Book Review: Dear Philomena by Mugabi Byenkya

This review tries very hard not to have spoilers.

When Mugabi began to recite a poem on the launch of his book on Saturday 3rd June, at 32 Degrees East, Kansanga, I’d have thought he was J Givens if I had not been watching. His style, akin to the American rapper’s piqued my interest. Perhaps it was intentional because even the novel starts with a rap verse –

““They’re calling me the Kunta Kinte of Rap! Claiming a brother from the continent never spit it as confident as that.” I rapped along to 3-Card, as my head bopped to the beat and my fingers clacked on the keys.”

Donned in a light army green shirt with an image of his book cover on it, glasses with white frames, a wholesome beard and flowing smiles, Mugabi Byenkya, tall and lean bodied, began to give a background to his debut novel in a cosy room filled with mostly poets, his family and his friends.“@gabster” as he refers to his social media self in his book was expressing himself as fascinatingly as the guy on the cover of his book.

You cannot not find the cover of this book interesting. A face split into two with snail mail flowing between the two parts. If the cover doesn’t reveal that what he’s talking about is a “split personality”, perhaps the prologue will give you a hint and the epilogue confirm it.

In an unprecedented style, Mugabi storifies a trying period in his life as he addresses key issues of chronic pain, mental illness and depression. It’s not something that Mugabi keeps from you until a later time in the novel, no, the story of his experience with strokes starts right from the first chapter, that is, “February 2001”.

The novel is laid out in 15 chapters which are 14 months (one repeated); Feb 2001 being the first time he has a stroke, Dec 2014 being the second time and the next 12 months detailing the complications he deals with which include constant seizures, pain episodes, weakness, insomnia, his seemingly vain search for the right diagnosis, his frustrations with doctors who seem to be on a guessing game, even friends who cannot bear his new condition.

He drops some very short but deep phrases, like “It’s pathetic what overexertion entails these days.” And anyone who has chronic pain can relate. I can because I know that a shower, writing for 20 minutes, standing up can make you relapse into pain. So when he speaks of friends who don’t understand as having “able-bodied privilege”, it makes perfect sense to me.

The story is told in a series of conversations Mugabi has with Philomena, by text message, snail mail and calls, as well as with himself by way of writing in his diary and social media under the handle “@gabster”.

The influence of music is felt with several world famous artists coming up in conversation. His own artistry expressed in a long poem he writes to Philomena expressing his discontent with loss, pain, generally the ugly side of the human condition.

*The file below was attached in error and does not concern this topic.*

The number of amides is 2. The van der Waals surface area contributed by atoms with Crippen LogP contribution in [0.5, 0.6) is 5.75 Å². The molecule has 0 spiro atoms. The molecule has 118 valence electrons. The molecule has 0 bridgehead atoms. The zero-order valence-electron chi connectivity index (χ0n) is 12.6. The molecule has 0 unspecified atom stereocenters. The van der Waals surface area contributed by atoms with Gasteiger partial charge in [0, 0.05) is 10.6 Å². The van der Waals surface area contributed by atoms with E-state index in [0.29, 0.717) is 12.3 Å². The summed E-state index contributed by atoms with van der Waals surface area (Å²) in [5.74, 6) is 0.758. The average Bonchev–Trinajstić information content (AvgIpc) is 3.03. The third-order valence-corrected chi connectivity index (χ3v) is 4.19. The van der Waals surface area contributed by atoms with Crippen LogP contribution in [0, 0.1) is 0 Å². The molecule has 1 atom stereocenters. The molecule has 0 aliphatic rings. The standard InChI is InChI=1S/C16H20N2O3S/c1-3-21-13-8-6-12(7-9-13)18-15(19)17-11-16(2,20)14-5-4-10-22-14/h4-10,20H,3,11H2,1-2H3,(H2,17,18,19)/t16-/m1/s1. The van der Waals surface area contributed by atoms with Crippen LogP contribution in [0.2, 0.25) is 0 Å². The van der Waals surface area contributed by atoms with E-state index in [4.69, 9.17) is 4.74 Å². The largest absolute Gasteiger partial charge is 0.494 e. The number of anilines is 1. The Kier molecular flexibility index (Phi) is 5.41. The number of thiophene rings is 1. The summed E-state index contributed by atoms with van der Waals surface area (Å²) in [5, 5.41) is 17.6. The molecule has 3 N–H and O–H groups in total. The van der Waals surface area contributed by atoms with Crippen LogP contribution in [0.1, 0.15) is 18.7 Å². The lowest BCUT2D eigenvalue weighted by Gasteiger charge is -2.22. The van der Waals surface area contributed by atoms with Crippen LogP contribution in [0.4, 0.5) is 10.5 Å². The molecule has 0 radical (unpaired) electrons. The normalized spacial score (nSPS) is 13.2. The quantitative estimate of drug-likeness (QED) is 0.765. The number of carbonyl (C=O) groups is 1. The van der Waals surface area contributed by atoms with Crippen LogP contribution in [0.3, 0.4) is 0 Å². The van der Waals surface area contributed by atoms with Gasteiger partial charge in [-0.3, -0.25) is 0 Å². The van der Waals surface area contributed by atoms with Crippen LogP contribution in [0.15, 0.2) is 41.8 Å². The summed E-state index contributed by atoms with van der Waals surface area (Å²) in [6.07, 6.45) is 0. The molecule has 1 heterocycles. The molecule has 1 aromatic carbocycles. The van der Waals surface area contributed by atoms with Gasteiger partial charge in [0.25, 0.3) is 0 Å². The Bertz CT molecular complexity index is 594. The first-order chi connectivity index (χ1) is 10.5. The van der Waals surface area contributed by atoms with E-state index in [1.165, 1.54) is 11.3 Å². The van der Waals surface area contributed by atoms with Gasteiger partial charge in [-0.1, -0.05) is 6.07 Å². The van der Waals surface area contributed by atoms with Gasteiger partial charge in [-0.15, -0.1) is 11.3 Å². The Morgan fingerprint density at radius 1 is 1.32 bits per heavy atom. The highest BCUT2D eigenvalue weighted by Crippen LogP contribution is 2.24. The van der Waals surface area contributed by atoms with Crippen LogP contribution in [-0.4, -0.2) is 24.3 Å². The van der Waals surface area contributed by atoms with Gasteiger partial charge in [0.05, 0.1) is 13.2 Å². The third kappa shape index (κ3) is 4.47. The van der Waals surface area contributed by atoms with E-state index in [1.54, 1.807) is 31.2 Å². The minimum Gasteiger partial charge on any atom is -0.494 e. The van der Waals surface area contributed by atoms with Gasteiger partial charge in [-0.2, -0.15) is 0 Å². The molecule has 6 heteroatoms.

There are other themes like racism, sexuality and the influence of theism. At one point Mugabi remarks how the book of Job should have been named the book of Mugabi. Philomena on the other hand always adds an Islamic greeting when wishing him to get better and it is clear that we have Islam and Catholicism interacting on a very intimate yet non-offending level.

There is a heavy undertone for bi-sexuality throughout the novel but perhaps that is something the reader will decide on.

As you listen to the conversations (having read the prologue) you keep wondering, is there really a friendship as close and as personal as this? That could there indeed be a friend who sticks closer than a brother (the way the Bible puts it?) Someone that never gets tired of your endless venting and whining and complaining and only always offers the right things to say? Writes you letters and sends you gifts?

And you are constantly saying no, because of the prologue, and in fact, the epilogue. It cannot be. Decidedly, the moment you get to the “Acknowledgements”, the characters in the conversations make sense. And you realise what Philomena means. What it means to those struggling with depression. What it means to those dealing with pain. What it means to Byenkya.

The device Byenkya uses to relay his message is very clever. Right from the cover, to the background story of his birth, the characters and the acknowledgements, you feel that if this came through to him in such a trying time, we should definitely expect some more enjoyable stuff from this stroke survivor.

Pages:  216
Publisher :Discovering Diversity Publishing
Year: 2017
ISBN : 9781773530031


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